Quantum computing is not a technology widely used in the federal government today, but it could be in the future. The Defense Advanced Research Projects Agency lives in the future, and it wants to know more about the technology now so that it can help the Pentagon get ahead of China and other adversaries.
The Defense Department’s research arm last month issued a request for information on quantum computing, seeking input on how the technology will practically impact other areas, including artificial intelligence, physical systems and data analytics. Specifically, DARPA’s Defense Sciences Office is looking for information “on new capabilities that could be enabled by current and next generation quantum computers for understanding complex physical systems, improving” artificial intelligence, machine learning and enhancing distributed sensing. Notably, DARPA wants to explore quantum computing’s effects on “hard” science and technology problems and not cryptography.
DARPA’s outreach to industry and academia comes as Congress contemplates ramping up funding for quantum research. DARPA says in its RFI that it wants to challenge the scientific, academic and private sector communities “to address the fundamental limits of quantum computing and to identify where quantum computing can relevantly address hard science and technology problems.”
The RFI seeks responses on four key challenges: the fundamental limits of quantum computing, hybrid approaches to machine learning, interfacing quantum sensors with quantum computing resources, and quantum computing-inspired algorithms and processes that are applicable to classical computers.
Responses are due Aug. 10 and will be used to identify participants and speakers for a potential workshop.
DARPA Wants to Understand How Quantum Computing Will Impact AI
First, some basics. What is quantum computing? As FedTech has reported:
Quantum computing harnesses the laws of quantum mechanics to carry out complex data operations. While traditional computers use bits (represented as either binary 1s or 0s), quantum computing harnesses quantum bits, known as qubits. These can be read as 1s, 0s, or both, providing exponential computing power over traditional computers by creating shortcuts in the computing process. The challenge, though, comes in scale. The more qubits a machine uses, the more likely a breakdown will occur.
DARPA is concerned about how quantum-computing capabilities will develop and be limited over the near term (the next few years) and longer term (the next few decades).
An issue of particular interest to DARPA is the potential impact of quantum computing on so-called “second wave” AI/ML optimization. Machine learning, DARPA says in the RFI, has “shown significant value in a broad range of real world problems, but the training time (due to the size and variety of the data needed for learning) and also network design space (due to a paucity of detailed analysis and theory for ML/deep learning (DL) systems) are large.”
Quantum computing has the potential to “significantly decrease training time of currently standard ML approaches by providing quantum speedup on optimization subroutines,” DARPA notes in the RFI. New ML capabilities could potentially be unleashed by combining a limited number of quantum computers with either existing quantum sensors or classical computing resources, which might “bypass the problems of state preparation and interfacing to classical memory.”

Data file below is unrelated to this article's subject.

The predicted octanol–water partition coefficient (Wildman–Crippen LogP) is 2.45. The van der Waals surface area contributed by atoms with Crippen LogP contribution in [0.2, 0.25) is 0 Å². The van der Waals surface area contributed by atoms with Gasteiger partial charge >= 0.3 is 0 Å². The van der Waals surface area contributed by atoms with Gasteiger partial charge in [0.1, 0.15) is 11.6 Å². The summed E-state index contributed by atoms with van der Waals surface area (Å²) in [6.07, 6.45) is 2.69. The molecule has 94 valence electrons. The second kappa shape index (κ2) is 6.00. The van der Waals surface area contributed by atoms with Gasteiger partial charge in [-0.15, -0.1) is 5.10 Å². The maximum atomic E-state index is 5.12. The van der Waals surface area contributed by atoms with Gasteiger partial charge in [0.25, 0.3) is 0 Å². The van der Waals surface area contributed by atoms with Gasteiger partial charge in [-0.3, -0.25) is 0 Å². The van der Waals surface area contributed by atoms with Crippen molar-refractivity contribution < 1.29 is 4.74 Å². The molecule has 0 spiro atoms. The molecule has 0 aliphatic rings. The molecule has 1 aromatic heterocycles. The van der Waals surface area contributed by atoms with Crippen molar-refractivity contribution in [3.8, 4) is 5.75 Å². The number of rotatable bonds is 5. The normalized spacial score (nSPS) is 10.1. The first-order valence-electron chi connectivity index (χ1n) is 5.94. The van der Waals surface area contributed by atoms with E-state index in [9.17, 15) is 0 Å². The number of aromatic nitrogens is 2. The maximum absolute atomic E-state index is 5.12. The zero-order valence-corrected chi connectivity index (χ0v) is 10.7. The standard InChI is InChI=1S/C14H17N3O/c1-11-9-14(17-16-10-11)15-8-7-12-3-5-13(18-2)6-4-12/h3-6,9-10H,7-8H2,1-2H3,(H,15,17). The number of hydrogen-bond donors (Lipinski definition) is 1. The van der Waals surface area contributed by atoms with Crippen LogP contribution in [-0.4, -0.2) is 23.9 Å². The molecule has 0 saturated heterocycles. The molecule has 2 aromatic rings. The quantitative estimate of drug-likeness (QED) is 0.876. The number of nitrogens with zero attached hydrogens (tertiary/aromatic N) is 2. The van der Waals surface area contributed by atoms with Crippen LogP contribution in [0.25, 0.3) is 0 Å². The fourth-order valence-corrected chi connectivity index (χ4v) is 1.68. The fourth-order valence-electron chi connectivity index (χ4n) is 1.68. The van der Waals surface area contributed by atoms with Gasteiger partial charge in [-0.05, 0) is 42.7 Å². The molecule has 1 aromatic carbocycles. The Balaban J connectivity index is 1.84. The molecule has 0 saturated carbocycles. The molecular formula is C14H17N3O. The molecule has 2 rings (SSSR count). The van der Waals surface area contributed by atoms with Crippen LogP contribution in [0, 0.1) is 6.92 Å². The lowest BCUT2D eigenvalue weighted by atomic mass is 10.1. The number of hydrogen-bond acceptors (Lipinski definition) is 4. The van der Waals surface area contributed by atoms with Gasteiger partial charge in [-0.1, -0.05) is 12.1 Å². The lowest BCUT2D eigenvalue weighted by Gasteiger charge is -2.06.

“In this case it has been posited that by aggregating quantum data from distributed sensors, a quantum computer may improve the performance beyond what could be classically achievable,” DARPA says.
DARPA also seeks information on “adapting to classical computers some of the techniques that are being developed for handling quantum data (both at the algorithm level as well as protocols for loading, storing and transferring data).” Such “quantum inspired” approaches may “provide novel capabilities in terms of efficiency and speed,” DARPA notes.
Congress Aims to Ramp Up Quantum Research Funding
The U.S. is not the only country interested in and investing in quantum computing. Indeed, China seeks to be a leader in the field, and “its government is building a $10 billion National Laboratory for Quantum Information Sciences in Hefei, Anhui Province, which is slated to open in 2020,” Bloomberg News reports.
Last month, Sen. John Thune, chairman of the U.S. Senate Committee on Commerce, Science and Transportation, said in a statement that the U.S. “is now in a race with China and Europe to develop the next technological breakthroughs based on the power of quantum science. It's a race we must win.”
Thune and Rep. Lamar Smith have introduced companion measures in the Senate and House, the National Quantum Initiative Act of 2018, to “help align and accelerate public and private research and development of quantum science,” as Thune’s statement puts it.
Back in late June, the House Science, Space, and Technology Committee unanimously approved its version of the bill. The bill would establish a National Quantum Coordination Office within the White House Office of Science and Technology Policy “to oversee interagency coordination, provide strategic planning support, serve as a central point of contact for stakeholders, conduct outreach and promote commercialization of federal research by the private sector,” a statement from the committee says.
Importantly, as Science magazine notes, the bill would authorize three agencies — the Energy Department, the National Institute of Standards and Technology and the National Science Foundation — to together spend $1.275 billion from 2019 to 2023 on quantum research. DOE would get $625 million of that total, NIST would receive $400 million and NSF would get $250 million.